Commentary, Local Commentary

A Penny For Your Thoughts

What do Speaker of the House Nancy Pelosi and Mahsa Amini have in common?  Both are female, and both were targets of fierce physical attacks, apparently for their political views.  For Speaker Pelosi, a physical attack severely injured her husband, Paul.  Ms. Amini, a young Kurdish-Iranian woman, was beaten, and later died, because Iranian authorities determined she was wearing her headscarf (hijab) incorrectly.  Sadly, these are not isolated incidents.  Women around the world have faced threats and violence, often simply because of their gender.

Winning elective office does give one a public persona, but most candidates recognize that when they decide to run.  What winning does not do is give others license to intrude on the official’s household, so the break-in and violent attack on 82-year-old Paul Pelosi in San Francisco was especially shocking.  Until recently, serving in public office did not come with a “DANGER” sign; the January 6th attack on the Capitol changed that.  We should be ashamed that holding elected office requires security precautions.  When I worked on Capitol Hill many years ago, Washington, D.C. addresses of Senators and House members, and some senior staff, were printed in the Congressional Directory.  Similarly, the “Green Book,” a social register named for its velvety green cover, printed names, addresses, telephone numbers, and children’s names, and was updated annually.  Those also were the days when political discourse, whether positive or negative, was reserved for the Senate and House floors, and journalists covered the news without editorializing.  Technology has improved the way we do many things in our daily lives, but technology also has contributed to the divisive, caustic, and downright weird commentary that dominates today’s 24-hour news cycle.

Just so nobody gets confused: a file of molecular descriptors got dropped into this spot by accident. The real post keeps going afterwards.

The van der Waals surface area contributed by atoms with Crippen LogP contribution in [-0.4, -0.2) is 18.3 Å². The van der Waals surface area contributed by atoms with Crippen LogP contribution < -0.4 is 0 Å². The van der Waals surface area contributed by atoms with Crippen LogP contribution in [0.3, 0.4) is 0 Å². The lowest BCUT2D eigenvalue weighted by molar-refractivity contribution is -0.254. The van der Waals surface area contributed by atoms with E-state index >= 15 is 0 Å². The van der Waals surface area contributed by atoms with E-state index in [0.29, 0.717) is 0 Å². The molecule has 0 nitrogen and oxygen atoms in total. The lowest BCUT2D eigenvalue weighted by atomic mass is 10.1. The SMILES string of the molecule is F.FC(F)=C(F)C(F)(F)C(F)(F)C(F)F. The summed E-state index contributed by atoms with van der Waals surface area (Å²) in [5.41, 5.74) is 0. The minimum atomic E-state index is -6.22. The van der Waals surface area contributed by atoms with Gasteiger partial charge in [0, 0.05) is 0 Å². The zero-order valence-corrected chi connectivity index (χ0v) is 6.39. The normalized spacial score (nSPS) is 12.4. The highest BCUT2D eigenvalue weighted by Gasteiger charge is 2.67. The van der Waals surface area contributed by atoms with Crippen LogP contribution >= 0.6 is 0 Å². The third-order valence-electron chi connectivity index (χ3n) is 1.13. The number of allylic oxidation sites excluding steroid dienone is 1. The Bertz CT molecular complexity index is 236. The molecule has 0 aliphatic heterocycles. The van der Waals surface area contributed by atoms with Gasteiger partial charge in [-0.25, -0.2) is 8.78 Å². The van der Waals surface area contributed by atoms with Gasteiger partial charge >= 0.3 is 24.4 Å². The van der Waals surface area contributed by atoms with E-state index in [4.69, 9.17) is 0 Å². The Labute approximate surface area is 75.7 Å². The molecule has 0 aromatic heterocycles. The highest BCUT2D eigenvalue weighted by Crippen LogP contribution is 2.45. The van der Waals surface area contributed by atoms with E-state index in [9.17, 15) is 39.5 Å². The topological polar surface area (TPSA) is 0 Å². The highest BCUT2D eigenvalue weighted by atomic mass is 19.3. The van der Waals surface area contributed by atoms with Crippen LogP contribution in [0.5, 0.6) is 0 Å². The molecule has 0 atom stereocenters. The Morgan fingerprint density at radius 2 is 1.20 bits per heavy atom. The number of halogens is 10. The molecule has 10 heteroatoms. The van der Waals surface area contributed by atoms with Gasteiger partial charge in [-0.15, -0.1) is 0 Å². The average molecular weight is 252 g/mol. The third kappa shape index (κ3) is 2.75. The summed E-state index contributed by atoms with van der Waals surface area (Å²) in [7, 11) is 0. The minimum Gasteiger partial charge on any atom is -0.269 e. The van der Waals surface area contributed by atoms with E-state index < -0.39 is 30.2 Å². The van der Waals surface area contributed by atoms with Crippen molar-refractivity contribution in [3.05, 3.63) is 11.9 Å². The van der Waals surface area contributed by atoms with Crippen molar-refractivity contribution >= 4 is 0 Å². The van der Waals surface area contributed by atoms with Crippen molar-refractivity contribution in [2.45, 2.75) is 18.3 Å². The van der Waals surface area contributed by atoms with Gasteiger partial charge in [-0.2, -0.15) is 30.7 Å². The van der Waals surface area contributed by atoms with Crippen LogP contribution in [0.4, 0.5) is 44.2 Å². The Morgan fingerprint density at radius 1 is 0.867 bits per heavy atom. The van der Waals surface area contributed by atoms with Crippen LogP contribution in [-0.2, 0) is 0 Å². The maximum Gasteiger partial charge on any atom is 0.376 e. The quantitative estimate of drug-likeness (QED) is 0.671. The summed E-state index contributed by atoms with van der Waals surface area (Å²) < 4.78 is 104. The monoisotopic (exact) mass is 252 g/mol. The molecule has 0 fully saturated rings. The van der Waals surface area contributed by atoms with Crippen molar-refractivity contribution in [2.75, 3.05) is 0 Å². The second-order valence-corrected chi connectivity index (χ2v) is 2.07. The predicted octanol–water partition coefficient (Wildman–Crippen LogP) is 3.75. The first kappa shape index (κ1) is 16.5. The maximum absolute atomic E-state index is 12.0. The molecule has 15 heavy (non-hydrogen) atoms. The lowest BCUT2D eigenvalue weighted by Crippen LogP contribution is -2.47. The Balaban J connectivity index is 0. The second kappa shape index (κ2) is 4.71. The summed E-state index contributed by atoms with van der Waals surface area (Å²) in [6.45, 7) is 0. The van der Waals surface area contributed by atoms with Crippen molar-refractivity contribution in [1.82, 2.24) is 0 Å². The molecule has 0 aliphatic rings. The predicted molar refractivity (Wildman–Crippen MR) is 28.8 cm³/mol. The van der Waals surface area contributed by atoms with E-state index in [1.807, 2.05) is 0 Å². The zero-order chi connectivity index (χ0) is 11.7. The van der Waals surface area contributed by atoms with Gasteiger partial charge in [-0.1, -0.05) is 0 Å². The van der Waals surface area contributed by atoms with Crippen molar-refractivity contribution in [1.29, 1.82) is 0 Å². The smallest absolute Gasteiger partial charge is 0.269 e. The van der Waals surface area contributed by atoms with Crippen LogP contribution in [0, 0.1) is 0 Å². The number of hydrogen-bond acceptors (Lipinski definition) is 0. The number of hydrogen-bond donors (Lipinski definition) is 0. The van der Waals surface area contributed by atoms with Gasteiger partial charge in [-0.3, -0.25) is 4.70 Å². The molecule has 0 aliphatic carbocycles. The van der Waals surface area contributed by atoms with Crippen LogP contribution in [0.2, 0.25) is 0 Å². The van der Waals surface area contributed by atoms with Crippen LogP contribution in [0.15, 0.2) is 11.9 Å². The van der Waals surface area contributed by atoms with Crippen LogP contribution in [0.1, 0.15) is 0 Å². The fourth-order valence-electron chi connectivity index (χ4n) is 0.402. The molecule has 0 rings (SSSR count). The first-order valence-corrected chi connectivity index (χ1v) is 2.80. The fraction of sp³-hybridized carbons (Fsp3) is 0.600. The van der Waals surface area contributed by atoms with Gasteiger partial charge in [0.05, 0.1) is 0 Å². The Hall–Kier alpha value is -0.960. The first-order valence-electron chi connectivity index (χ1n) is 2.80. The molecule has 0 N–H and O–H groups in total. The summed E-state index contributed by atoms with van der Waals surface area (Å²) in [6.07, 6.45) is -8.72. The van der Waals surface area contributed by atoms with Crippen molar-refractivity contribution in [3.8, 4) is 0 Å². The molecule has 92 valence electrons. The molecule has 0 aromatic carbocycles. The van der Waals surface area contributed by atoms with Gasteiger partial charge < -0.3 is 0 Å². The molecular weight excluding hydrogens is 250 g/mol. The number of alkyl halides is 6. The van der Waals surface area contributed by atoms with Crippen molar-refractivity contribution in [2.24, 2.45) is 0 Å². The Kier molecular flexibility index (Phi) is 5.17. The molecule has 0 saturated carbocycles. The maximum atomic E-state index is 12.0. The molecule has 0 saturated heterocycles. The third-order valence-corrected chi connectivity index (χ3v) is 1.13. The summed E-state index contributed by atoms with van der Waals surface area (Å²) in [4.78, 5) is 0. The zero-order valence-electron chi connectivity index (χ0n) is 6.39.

On the other hand, technology plays a role in highlighting the human rights abuses that led to the death of Ms. Amini.  According to reports, the so-called Guidance Patrol detained her for wearing her hijab improperly (no indication of the impropriety – was the scarf loose; did it slip off, did the wind blow it?) and she later died.  Heart attack was the police description; a  police beating was the public perception. Customs relating to one’s faith should be respected, but why should anyone die over how to wear a headscarf?   This tragic incident lit the flame that has burned for more than seven weeks in Iran, as young women turned to the streets in protest of years of human rights abuses in Iran.  Some have cut their hair, others have burned their hijab, or refused to wear one. They have been joined by others, including many men, across Iran, and the ruling government has pledged to give no leniency to the protesters.  More than 300 people, including some children, have been killed so far.

Abuse of women’s rights is not relegated to Iran, of course. It’s been little more than 100 years since women suffragists were imprisoned and tortured at the Lorton Workhouse here in Fairfax County for peacefully protesting at the White House for the right to vote.  Stories of fights for human rights for women could fill multiple volumes, in multiple languages.  Iranian-American women, many whose families fled to America after the Ayatollah came to power in 1979, are watching their sisters fight for rights that are automatic here in the United States.  Their fight must not be ignored or dismissed.